Panamera Diesel review
A DIESEL Porsche? What on earth were they thinking? The Panamera's 3.0-litre V6 is closely related to Audi's V6. It's the same as the one used in the Cayenne SUV and broadly similar to the powerplant to be found in, er, the A4.
That doesn’t sound very promising but here’s the rub: the diesel Panamera is actually very good - great, even - and is probably the best Panamera of the lot.
Car critics who slate the Panamera can’t seem to get over the fact that it’s not a 911, but how could it be? The engine is at the front, not the back, the cabin has plenty of room for four people (not a driver, a passenger and two midgets) and to accommodate them it is both longer and wider than a 911.
Pointing out the Panamera doesn’t feel like a 911 is stating the obvious. The Panamera is a big car built for long drives. If you’ve got a pressing appointment in the South of France this is the Porsche you’ll be needing.
And the 3.0-litre turbo-diesel is the best engine to get you there.
Driven carefully Porsche reckons it can drive 745 miles on its 80-litre tank (there’s also an optional 100-litre tank for veteran road warriors) and returns an average of 43.5mpg.
It’s a Porsche Jim, but not as we know itNigel Burton, Motoring Editor
That’s a mighty impressive performance but there’s more good news. The diesel’s 247bhp may sound rather modest but there’s nothing weedy about 406lb/ft of torque. The zero to 62mph sprint time of 6.8 seconds is pretty much the same as the V6 petrol and the 150mph top speed is more than fast enough even if you’re a regular user of de-restricted German autobahns. In this country at 70mph in eighth gear the engine is loping along at a mere 1,500rpm - it’s so laid back it’s practically asleep.
The diesel’s insouciant character suits the Panamera rather better than the manic petrol turbo or the complex (and expensive) hybrid.
It sits just above the entry-level V6 petrol at £62,134. That’s a lot of money for a car but most of the people who saw it reckoned it must have cost nearer the hundred grand mark so at least you get a lot of bang for your buck.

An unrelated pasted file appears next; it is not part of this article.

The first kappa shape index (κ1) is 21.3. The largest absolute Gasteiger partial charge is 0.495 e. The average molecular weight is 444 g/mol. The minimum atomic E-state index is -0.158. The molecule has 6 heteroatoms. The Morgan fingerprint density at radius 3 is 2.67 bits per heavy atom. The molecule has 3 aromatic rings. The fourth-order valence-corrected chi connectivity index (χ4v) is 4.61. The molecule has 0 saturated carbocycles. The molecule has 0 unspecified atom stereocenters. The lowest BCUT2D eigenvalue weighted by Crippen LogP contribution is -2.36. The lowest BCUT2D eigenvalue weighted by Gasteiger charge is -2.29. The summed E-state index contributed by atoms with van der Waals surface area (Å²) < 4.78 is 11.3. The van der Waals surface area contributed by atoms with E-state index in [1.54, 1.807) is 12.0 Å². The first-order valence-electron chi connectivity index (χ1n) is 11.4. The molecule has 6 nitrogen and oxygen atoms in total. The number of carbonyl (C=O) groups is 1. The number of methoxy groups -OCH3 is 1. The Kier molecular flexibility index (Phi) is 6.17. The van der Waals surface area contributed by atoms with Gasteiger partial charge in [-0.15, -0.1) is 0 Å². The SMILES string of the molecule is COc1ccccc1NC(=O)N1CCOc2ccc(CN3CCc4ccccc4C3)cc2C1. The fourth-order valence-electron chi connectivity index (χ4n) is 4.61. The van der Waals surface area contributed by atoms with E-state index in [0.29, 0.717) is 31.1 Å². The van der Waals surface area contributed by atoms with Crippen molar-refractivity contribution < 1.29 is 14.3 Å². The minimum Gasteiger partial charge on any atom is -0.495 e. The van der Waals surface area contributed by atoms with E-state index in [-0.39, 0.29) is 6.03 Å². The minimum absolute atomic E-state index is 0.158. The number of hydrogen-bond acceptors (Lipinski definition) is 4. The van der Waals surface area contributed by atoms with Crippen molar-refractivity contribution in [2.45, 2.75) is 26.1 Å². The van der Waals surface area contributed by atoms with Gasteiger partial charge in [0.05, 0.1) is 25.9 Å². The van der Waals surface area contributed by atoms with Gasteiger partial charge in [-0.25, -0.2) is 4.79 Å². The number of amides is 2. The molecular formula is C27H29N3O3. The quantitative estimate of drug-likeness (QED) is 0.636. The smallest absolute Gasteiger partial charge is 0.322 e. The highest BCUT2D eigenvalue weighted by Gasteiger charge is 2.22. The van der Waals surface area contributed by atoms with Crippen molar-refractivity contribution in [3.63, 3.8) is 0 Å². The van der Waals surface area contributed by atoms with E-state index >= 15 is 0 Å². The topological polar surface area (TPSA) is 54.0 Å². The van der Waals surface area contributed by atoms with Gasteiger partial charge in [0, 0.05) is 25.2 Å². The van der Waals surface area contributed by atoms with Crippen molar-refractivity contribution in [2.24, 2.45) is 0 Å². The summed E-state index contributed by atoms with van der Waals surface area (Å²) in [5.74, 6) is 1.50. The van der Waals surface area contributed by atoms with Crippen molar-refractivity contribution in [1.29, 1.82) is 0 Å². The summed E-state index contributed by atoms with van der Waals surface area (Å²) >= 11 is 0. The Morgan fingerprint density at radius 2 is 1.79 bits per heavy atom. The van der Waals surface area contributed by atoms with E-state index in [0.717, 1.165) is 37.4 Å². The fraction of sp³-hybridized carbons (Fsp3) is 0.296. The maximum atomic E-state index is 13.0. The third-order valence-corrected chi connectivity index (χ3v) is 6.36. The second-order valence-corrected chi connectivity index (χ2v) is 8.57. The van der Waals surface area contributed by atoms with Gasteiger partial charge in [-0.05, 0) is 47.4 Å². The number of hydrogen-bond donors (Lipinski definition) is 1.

You don’t get four-wheel drive, though. The petrol 4WD Panameras have a clever system whereby the transmission passes through the sump, but the Audi-sourced diesel wasn’t designed to do this. Porsche got away with it in the Cayenne because the same power-plant is riding so much higher and the running gear can pass below it. On the Panamera it would be dragging on the ground. So it’s strictly rear-wheel drive.
Porsche has done a good packaging job, though. The engine is pulled as far back in the bay as possible to enhance the handling and extensive sound insulation makes it very quiet. On a light throttle there’s no diesel rumble and it’s almost impossible to tell apart from the petrol V6. Getting the refinement right was crucial because the Panamera already has very low levels of road and tyre noise. As with all diesels there’s no real point in chasing high revs. It’s always at its best in the low to mid range where all that lovely torque resides.
If you really want to get a move on there’s a sport mode and a manual shift option on the eight-speed automatic. Changes are smoothly and virtually seamless at cruising pace. The paddle shift system is responsive and doesn’t try to over-ride your choice of gears. The stop/start works efficiently in slow moving traffic.
There’s no denying the Panamera cabin is a lovely place to be. This is Porsche’s tilt at the Aston Martin Rapide and the Ferrari FF so nothing has been left to chance. Extensive use of leather and metal alloys has fashioned a cabin that’s luxurious and supremely comfortable. The sheer number of buttons (there are so many they run down both sides of the transmission tunnel) can be intimidating at first but every is logically laid out. My only gripe was the infuriating “double press to open all four doors” central locking and the speedo that’s calibrated in 25mph increments (there’s a digital readout as well, but that only makes the clock doubly useless).
At nearly 5 metres (16ft) long and 1.9m (6.2ft) wide you’re always aware that it’s a big car (in fact, it’s as long as a luxury limousine) but upside of that is a big boot and generous legroom in the back.
So it’s a Porsche Jim, but not as we know it. The diesel Panamera has the pace to keep up, the economy to cover vast distances and the space to carry four people in complete comfort.
There’s no need to apologise for shunning the petrol or even the hybrid Panamera models. As far as I’m concerned one of diesel do nicely.
SPEC: Engine: 2,967cc turbo-diesel, V6, eight-speed automatic gearbox driving the rear wheels.
Power: 247bhp @ 2,800rpm-4,400rpm.
Torque: 406lb/ft @ 1,750rpm-2,750rpm.
Top speed: 150mph.
0-62mph: 6.8 secs.
Fuel economy: 43.5mpg.
CO2 emissions: 172g/km.
YOU MAY ALSO LIKE: Aston Martin Rapide: Even faster and rarer than the Porsche. Costs twice as much and doesn’t offer twice the performance. The expensive choice.
Ferrari FF: Stunning performance, four-wheel drive, looks very nice but costs the earth and dare you leave it in a car park all day long?
Jaguar XJ: Cheaper but lacks the Panamera’s badge cachet and doesn’t drive as well.